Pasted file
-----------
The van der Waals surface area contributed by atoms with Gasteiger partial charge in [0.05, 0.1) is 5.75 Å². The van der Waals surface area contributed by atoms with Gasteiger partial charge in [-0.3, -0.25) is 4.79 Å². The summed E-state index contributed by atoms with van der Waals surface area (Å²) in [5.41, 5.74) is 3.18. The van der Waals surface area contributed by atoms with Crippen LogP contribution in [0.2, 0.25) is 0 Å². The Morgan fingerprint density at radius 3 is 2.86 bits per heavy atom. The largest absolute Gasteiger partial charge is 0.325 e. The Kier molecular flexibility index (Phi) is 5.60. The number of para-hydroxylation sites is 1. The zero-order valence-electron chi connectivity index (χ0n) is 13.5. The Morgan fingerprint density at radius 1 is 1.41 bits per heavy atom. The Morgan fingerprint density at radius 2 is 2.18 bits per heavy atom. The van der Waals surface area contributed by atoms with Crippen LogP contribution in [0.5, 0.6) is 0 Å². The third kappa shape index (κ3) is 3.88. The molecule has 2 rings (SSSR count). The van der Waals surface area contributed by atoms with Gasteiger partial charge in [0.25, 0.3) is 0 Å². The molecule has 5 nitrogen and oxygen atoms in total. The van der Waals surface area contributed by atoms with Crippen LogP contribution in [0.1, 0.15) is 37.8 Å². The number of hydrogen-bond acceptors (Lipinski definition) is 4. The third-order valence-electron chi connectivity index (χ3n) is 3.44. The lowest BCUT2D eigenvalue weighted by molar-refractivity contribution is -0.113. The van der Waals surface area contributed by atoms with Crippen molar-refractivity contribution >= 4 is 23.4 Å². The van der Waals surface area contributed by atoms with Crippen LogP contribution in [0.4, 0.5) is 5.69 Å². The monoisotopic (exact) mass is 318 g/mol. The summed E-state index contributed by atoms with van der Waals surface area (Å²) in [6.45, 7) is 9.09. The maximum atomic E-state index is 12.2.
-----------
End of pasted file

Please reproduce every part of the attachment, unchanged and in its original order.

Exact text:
The van der Waals surface area contributed by atoms with Gasteiger partial charge in [0.05, 0.1) is 5.75 Å². The van der Waals surface area contributed by atoms with Gasteiger partial charge in [-0.3, -0.25) is 4.79 Å². The summed E-state index contributed by atoms with van der Waals surface area (Å²) in [5.41, 5.74) is 3.18. The van der Waals surface area contributed by atoms with Crippen LogP contribution in [0.2, 0.25) is 0 Å². The Morgan fingerprint density at radius 3 is 2.86 bits per heavy atom. The largest absolute Gasteiger partial charge is 0.325 e. The Kier molecular flexibility index (Phi) is 5.60. The number of para-hydroxylation sites is 1. The zero-order valence-electron chi connectivity index (χ0n) is 13.5. The Morgan fingerprint density at radius 1 is 1.41 bits per heavy atom. The Morgan fingerprint density at radius 2 is 2.18 bits per heavy atom. The van der Waals surface area contributed by atoms with Crippen LogP contribution in [0.5, 0.6) is 0 Å². The third kappa shape index (κ3) is 3.88. The molecule has 2 rings (SSSR count). The van der Waals surface area contributed by atoms with Gasteiger partial charge in [0.25, 0.3) is 0 Å². The molecule has 5 nitrogen and oxygen atoms in total. The van der Waals surface area contributed by atoms with Crippen LogP contribution in [0.1, 0.15) is 37.8 Å². The number of hydrogen-bond acceptors (Lipinski definition) is 4. The third-order valence-electron chi connectivity index (χ3n) is 3.44. The lowest BCUT2D eigenvalue weighted by molar-refractivity contribution is -0.113. The van der Waals surface area contributed by atoms with Crippen molar-refractivity contribution >= 4 is 23.4 Å². The van der Waals surface area contributed by atoms with Crippen LogP contribution in [0.4, 0.5) is 5.69 Å². The monoisotopic (exact) mass is 318 g/mol. The summed E-state index contributed by atoms with van der Waals surface area (Å²) in [6.45, 7) is 9.09. The maximum atomic E-state index is 12.2.